Vilna 1941. An inquisitive young girl asks her grandmother why she is carrying nothing but a jug of lemons and water when they are forced by the Germans to evacuate their Vilna ghetto. "Something to remind me of the sweetness," the wise woman tells her, setting the theme for what they must remember to survive. Set during World War II, the novel is the parallel tale of two Jewish girls, cousins, living on separate continents, whose strikingly different lives promise to converge. Brooklyn-born Mira Kane is the talented eighteen-year-old daughter of a well-to-do manufacturer of women's knitwear in New York. Her cousin, eight-year-old Rosha Kaninsky, is the lone survivor of a family abroad exterminated by the invading Nazis. Yet, unbeknownst to her American relatives, the orphaned Rosha did not perish. Desperate to save his child during a round-up, her father thrust Rosha into the arms of a Polish Catholic candle maker, who hides her─ putting her own family at risk. The headstrong Mira, who dreams of escaping Brooklyn for a career as a fashion designer, finds her ambitions abruptly thwarted when, traumatized at the fate of his European relatives, her father becomes intent on safeguarding his loved ones from all threats of a brutal world. Everyone must challenge his injurious and spiraling survivor guilt. Though the Kanes endure the experience of the Jews who got out, they reveal how even in the safety of our lives, we are profoundly affected by the dire circumstances of others. Like The Book Thief and Those Who Save Us, The Sweetness is a poignant portrait of life during a most tragic time in history.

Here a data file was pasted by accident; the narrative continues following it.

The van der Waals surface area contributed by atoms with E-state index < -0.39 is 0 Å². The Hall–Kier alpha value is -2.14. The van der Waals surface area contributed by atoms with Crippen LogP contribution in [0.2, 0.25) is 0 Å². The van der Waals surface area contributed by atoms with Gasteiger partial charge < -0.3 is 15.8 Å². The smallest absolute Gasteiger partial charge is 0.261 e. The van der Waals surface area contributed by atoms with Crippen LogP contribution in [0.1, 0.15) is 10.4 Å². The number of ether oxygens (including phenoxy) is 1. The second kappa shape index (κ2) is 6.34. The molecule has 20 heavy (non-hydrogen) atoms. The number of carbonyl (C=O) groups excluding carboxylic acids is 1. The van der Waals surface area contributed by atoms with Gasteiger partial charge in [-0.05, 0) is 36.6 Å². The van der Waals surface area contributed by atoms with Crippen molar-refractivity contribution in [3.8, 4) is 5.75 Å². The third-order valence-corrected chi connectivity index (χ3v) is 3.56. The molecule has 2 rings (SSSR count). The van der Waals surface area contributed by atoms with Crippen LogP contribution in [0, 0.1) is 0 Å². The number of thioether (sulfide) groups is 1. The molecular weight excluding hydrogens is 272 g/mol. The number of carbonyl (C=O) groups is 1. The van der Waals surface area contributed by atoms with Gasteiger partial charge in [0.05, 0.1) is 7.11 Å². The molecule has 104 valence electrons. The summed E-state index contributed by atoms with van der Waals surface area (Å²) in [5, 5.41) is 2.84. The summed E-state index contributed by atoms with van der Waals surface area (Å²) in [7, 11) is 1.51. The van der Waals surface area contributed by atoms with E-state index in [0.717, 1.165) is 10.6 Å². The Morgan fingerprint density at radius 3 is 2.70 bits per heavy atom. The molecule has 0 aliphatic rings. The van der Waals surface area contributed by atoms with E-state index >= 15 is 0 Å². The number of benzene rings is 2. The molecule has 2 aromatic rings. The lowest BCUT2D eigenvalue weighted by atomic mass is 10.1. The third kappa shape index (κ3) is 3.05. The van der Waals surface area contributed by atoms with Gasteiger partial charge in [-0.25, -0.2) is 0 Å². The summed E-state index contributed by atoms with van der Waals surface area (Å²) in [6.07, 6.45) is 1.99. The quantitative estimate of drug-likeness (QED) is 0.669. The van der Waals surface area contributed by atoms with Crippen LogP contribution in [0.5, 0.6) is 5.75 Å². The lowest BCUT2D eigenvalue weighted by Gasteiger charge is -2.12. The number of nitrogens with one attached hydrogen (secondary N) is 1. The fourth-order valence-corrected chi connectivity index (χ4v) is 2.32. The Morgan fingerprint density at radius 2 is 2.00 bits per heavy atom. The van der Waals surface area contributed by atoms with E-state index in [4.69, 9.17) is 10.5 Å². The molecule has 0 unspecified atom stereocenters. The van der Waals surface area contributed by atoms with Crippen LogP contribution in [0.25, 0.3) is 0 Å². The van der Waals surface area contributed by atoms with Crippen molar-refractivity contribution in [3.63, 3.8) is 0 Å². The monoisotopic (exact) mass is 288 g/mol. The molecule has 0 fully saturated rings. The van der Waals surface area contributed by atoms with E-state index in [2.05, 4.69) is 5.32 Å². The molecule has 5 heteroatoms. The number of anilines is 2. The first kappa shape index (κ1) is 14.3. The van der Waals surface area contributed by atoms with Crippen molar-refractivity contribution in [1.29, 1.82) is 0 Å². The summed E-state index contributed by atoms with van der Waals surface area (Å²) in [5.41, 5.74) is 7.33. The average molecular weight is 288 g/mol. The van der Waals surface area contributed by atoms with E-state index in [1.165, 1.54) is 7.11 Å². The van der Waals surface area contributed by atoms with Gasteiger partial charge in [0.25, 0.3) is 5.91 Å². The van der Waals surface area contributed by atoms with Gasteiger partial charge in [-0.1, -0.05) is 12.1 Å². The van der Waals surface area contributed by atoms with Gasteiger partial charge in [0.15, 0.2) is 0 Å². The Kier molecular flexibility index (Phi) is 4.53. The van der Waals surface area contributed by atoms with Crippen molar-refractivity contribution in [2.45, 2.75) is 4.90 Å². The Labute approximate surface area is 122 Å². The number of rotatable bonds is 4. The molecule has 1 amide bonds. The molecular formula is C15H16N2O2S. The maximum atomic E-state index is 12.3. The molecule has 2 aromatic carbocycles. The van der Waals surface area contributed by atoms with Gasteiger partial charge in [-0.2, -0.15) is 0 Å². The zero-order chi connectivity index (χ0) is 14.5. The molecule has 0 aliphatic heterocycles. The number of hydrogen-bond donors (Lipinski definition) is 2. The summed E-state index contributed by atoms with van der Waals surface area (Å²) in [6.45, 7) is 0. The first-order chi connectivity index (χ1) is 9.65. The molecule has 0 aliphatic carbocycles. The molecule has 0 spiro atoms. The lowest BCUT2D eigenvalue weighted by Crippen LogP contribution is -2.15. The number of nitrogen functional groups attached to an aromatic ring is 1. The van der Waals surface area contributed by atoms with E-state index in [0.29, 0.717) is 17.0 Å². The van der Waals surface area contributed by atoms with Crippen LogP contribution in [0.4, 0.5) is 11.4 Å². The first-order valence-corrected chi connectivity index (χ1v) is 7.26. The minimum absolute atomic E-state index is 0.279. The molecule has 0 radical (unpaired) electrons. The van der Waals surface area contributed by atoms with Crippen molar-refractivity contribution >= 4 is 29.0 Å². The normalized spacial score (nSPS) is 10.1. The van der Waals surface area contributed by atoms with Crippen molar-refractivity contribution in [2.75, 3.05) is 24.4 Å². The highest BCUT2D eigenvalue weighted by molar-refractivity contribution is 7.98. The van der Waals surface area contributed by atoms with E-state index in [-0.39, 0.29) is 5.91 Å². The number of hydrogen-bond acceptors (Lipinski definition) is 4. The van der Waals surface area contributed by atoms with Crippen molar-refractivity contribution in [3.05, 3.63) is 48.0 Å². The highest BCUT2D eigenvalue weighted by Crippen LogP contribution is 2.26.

About the Author:
After two decades as a scriptwriter and video/film producer for
Fortune 500 companies, Sande Boritz Berger returned to writing fiction and
non-fiction full time. For years she attended The Writer’s Voice in NYC and
writing conferences at Stony Brook Southampton College, where she once got lost
driving Joyce Carol Oates to a dinner in her honor. Ms. Berger’s stories and
essays appear in a multitude of publications, including Every Woman Has
a Story , Ophelia’s Mom and Aunties:
Thirty-Five Writers Celebrate Their Other Mother. Her fiction
and poetry have appeared in The Southampton
Review, Confrontation Literary Review, Tri-Quarterly
Magazine, Epiphany, and numerous
other publications. The Sweetness was a semi-finalist
in Amazon’s annual Breakthrough Novel Awards. Ms. Berger has taught creative
writing as a volunteer at NYU’s Medical Center Rusk Institute’s pediatric
division and recently completed an MFA in Writing and Literature at Stony Brook
Southampton College. In 2010 she received the college’s Deborah Hecht Memorial
prize for fiction.
Lili was about to jump off the eighth floor of her Madrid apartment. She had endured yet another night of spousal abuse and was certain the pain of the impact would be less than the agony she was experiencing.
“To be alive and to be treated as nothing of value is worse than to be dead and to be acknowledged as dead,” Lili thought.
The voice of a guardian angel caught her as she began to lose balance. It convinced Lili to consider that there might be more to life if she gained a new vision of herself in a situation where she felt happy and peaceful.
Lili is the heroine of author Mimi Lutz's fictionalized memoir, “I'm right here, with you.” On Saturday, Jan. 31, Lutz addresses life situations such as these as part of a free “Reaction or Response” workshop.
REACTION OR RESPONSE
We have the choice. How do we become more present and more deeply aware of our inner workings so we can clearly make the choice? What are the advantages of responding versus reacting? Exploring these questions, we will, through guided meditation, experience tools for embracing new inner states. You are invited to a two hour workshop at Books and Books, facilitated by Mimi Lutz, author of the new book,"I'm right here, with you".
Mimi was an instructor for The Silva Method and has been working as a clinical hypnotherapist for over twenty years.